IncGamers’ Worst PC Game Launch of 2013 – The Results
With the sputtering fag end of 2013 now extinguished and the roaring fire of 2014‘s possibilities in full blaze, there’s just about time to revisit some of last year’s most atrocious acts of customer deception. The IncGamers list of Worst PC Game Launches concluded with your chance to vote for the foulest piece of garbage to pollute our fair machine in 2013, and the option to add a choice of your very own.
We’ll reveal which title has claimed the grand prize in due course, but before we get to that here are a few games suggested by our readers that were overlooked in the initial shortlist.
Aliens: Colonial Marines (Gearbox Software) – The title with by far the greatest number of write-in votes. Not enough to get it on to the final list of three, but certainly enough to suggest that a lot of people are still (rightly) holding a grudge about Gearbox’s shameless misdirection.
By now, the E3 demo ‘walkthrough’ of Aliens: Colonial Marines is semi-infamous. As well as showing off tone, atmosphere and lighting effects that were far, far superior to what ended up being shiped, it portrayed events and threats that simply do not take place in the finished game. Yes, show floor demo reels need to always be taken with a dose of cynicism, but this one managed to be so far removed from reality that it may as well have been from a different game. In effect it was, because the only parts that turned up in the edition we all got to play was the name of the main character (“Winters”) and poorly rendered versions of a few of the locations.
The false walkthrough left an acidic, alien goop taste in the mouth, but so too did Gearbox’s attitude prior to (and following) release. When they were in full hype mode, Aliens: Colonial Marines, we were assured, would have sophisticated AI and be true to the feel of the films. Once it was out and proving to be a rancid turd, the developer attempted to disown the game and pretend TimeGate had made most of it all along. That must have been interesting news to publishers SEGA, who presumably had hired the developers of Borderlands with the intent that they would actually make the title, not outsource it to another studio. It also suggested that every single word of Gearbox’s pre-release hype had been utter bobbins.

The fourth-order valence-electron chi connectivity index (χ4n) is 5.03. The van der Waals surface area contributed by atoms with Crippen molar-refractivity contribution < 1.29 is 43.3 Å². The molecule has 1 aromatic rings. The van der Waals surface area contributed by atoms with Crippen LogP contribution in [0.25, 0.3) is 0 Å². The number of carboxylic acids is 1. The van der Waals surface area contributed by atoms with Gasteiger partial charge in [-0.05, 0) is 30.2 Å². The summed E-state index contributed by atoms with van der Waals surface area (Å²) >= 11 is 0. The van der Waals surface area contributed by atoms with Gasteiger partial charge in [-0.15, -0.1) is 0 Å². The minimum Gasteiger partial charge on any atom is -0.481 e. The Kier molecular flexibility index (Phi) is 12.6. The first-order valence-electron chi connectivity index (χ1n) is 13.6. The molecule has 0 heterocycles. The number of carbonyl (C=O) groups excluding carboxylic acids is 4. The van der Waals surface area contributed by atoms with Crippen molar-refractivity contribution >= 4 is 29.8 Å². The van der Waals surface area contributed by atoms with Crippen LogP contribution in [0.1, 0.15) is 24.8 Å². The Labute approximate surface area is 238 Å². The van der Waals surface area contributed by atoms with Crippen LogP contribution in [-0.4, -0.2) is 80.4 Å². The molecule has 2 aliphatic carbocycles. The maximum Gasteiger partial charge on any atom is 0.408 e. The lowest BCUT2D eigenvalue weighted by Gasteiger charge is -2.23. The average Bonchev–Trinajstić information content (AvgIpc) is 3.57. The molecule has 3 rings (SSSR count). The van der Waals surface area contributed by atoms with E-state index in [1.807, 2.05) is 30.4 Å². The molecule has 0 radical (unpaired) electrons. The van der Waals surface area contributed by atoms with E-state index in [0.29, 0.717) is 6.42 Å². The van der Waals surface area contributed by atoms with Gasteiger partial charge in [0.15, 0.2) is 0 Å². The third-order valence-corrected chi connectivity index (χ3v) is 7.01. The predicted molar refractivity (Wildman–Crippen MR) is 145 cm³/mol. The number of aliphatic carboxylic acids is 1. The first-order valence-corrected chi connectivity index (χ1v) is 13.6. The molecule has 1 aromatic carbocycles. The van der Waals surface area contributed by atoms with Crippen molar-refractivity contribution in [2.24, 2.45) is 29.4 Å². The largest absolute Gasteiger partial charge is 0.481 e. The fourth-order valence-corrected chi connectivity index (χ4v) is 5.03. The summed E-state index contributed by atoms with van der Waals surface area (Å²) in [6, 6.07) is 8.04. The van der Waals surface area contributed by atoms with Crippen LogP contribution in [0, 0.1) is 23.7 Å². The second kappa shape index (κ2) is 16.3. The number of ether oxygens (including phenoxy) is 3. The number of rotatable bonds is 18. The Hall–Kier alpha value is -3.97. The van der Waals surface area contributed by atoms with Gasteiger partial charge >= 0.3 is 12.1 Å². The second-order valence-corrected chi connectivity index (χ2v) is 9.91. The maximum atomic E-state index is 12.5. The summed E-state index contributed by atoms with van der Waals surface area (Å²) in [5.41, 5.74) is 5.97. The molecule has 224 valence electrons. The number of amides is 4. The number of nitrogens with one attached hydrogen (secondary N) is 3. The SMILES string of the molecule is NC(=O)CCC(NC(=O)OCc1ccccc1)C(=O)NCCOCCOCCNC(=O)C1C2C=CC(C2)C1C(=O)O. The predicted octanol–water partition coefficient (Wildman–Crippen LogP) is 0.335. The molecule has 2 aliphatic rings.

For misleading us all and missing yet another chance to make a decent Aliens game, Gearbox’s Colonial Marines deserves full recognition as a terrible PC (and PS3/Xbox 360) launch of 2013.
Day One: Garry’s Incident (Wild Games Studio) – Not a game I’ve personally played, but one which managed to generate some terrific controversy and prompted a couple of votes in our Worst PC Launch ballet. Garry’s Incident had a decent enough premise: drop the player (the eponymous Garry) in the middle of a jungle and see whether they can craft enough tools and weapons to survive against native tribes and angry wildlife.
Sorry, that should be confused tribes and poorly animated wildlife. The problem with Garry’s Incident was that the execution was pretty much horrendous. Awful optimisation, woeful animations and a plethora of bugs were just a few of the problems afflicting the title. When these issues were pointed out by TotalBiscuit in his usual style, developers Wild Games Studios reacted with maturity and a worldly respect for critical opinion.
Only joking, they forced TotalBiscuit’s video (and others like it) off YouTube with spurious copyright claims. This wasn’t just a spiteful and cowardly suppression of dissenting viewpoints, but also a bit cheeky considering they’d supplied TotalBiscuit with the review code in the first place.
As ever, an attempt to bury the truth simply resulted in it being spread across the entire internet. Day One: Garry’s Incident could’ve passed by as just another failed attempt to cash in on the first-person survival genre, but instead ignited the ire of the general gaming public. Accusations of hapless metacritic astroturfing and Steam forum censorship only fanned the flames further, resulting in a flood of negative user metacritic scores and an overall score of 0.5.
Garry’s Mod remains unchallenged as the only decent piece of software on Steam to carry the Garry’s name.